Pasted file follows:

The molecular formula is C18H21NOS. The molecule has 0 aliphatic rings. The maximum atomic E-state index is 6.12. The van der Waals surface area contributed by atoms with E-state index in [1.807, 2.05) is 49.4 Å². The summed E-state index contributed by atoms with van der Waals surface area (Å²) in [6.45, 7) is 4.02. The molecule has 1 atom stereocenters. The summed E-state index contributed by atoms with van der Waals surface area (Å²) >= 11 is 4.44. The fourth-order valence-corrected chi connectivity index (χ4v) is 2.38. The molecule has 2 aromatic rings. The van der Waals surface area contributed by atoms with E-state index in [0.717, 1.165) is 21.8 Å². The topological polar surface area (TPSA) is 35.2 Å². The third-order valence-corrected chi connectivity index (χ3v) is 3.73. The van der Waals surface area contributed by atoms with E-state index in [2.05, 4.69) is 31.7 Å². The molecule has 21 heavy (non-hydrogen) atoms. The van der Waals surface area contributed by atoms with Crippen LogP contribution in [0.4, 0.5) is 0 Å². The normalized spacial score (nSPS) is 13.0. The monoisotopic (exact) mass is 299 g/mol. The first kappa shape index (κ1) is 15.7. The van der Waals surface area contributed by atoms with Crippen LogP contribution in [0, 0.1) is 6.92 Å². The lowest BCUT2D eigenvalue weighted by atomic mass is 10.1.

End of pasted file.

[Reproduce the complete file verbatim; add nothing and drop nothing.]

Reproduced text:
The molecular formula is C18H21NOS. The molecule has 0 aliphatic rings. The maximum atomic E-state index is 6.12. The van der Waals surface area contributed by atoms with E-state index in [1.807, 2.05) is 49.4 Å². The summed E-state index contributed by atoms with van der Waals surface area (Å²) in [6.45, 7) is 4.02. The molecule has 1 atom stereocenters. The summed E-state index contributed by atoms with van der Waals surface area (Å²) >= 11 is 4.44. The fourth-order valence-corrected chi connectivity index (χ4v) is 2.38. The molecule has 2 aromatic rings. The van der Waals surface area contributed by atoms with E-state index in [0.717, 1.165) is 21.8 Å². The topological polar surface area (TPSA) is 35.2 Å². The third-order valence-corrected chi connectivity index (χ3v) is 3.73. The van der Waals surface area contributed by atoms with E-state index in [2.05, 4.69) is 31.7 Å². The molecule has 21 heavy (non-hydrogen) atoms. The van der Waals surface area contributed by atoms with Crippen LogP contribution in [0.4, 0.5) is 0 Å². The normalized spacial score (nSPS) is 13.0. The monoisotopic (exact) mass is 299 g/mol. The first kappa shape index (κ1) is 15.7. The van der Waals surface area contributed by atoms with Crippen LogP contribution in [0, 0.1) is 6.92 Å². The lowest BCUT2D eigenvalue weighted by atomic mass is 10.1.